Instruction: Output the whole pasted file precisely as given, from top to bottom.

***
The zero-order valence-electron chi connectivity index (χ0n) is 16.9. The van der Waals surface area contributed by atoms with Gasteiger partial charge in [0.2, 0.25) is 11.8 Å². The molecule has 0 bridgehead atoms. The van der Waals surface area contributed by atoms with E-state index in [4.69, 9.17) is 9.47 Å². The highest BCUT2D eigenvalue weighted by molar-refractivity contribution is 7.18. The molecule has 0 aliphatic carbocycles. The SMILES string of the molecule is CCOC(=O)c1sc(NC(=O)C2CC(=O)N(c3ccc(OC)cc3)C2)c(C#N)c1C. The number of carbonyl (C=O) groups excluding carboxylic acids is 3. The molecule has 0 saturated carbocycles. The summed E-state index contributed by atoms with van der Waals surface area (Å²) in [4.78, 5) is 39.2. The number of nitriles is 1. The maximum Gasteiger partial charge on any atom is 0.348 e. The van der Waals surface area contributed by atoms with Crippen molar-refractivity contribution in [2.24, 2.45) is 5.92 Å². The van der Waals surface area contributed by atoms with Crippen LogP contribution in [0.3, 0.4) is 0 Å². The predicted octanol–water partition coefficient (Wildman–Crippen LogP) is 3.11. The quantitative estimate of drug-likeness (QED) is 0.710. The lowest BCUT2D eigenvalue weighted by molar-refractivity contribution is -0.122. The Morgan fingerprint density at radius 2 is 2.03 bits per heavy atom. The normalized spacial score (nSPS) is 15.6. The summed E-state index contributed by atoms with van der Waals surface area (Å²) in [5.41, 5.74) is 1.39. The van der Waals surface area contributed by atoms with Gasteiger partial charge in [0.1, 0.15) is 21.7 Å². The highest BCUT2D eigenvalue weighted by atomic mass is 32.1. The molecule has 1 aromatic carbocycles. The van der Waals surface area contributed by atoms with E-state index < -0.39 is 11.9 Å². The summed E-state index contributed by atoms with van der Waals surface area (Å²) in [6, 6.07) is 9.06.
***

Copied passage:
The zero-order valence-electron chi connectivity index (χ0n) is 16.9. The van der Waals surface area contributed by atoms with Gasteiger partial charge in [0.2, 0.25) is 11.8 Å². The molecule has 0 bridgehead atoms. The van der Waals surface area contributed by atoms with E-state index in [4.69, 9.17) is 9.47 Å². The highest BCUT2D eigenvalue weighted by molar-refractivity contribution is 7.18. The molecule has 0 aliphatic carbocycles. The SMILES string of the molecule is CCOC(=O)c1sc(NC(=O)C2CC(=O)N(c3ccc(OC)cc3)C2)c(C#N)c1C. The number of carbonyl (C=O) groups excluding carboxylic acids is 3. The molecule has 0 saturated carbocycles. The summed E-state index contributed by atoms with van der Waals surface area (Å²) in [4.78, 5) is 39.2. The number of nitriles is 1. The maximum Gasteiger partial charge on any atom is 0.348 e. The van der Waals surface area contributed by atoms with Crippen molar-refractivity contribution in [2.24, 2.45) is 5.92 Å². The van der Waals surface area contributed by atoms with Crippen LogP contribution in [0.3, 0.4) is 0 Å². The predicted octanol–water partition coefficient (Wildman–Crippen LogP) is 3.11. The quantitative estimate of drug-likeness (QED) is 0.710. The lowest BCUT2D eigenvalue weighted by molar-refractivity contribution is -0.122. The Morgan fingerprint density at radius 2 is 2.03 bits per heavy atom. The normalized spacial score (nSPS) is 15.6. The summed E-state index contributed by atoms with van der Waals surface area (Å²) in [5.41, 5.74) is 1.39. The van der Waals surface area contributed by atoms with Gasteiger partial charge in [0.1, 0.15) is 21.7 Å². The highest BCUT2D eigenvalue weighted by atomic mass is 32.1. The molecule has 1 aromatic carbocycles. The van der Waals surface area contributed by atoms with E-state index < -0.39 is 11.9 Å². The summed E-state index contributed by atoms with van der Waals surface area (Å²) in [6, 6.07) is 9.06.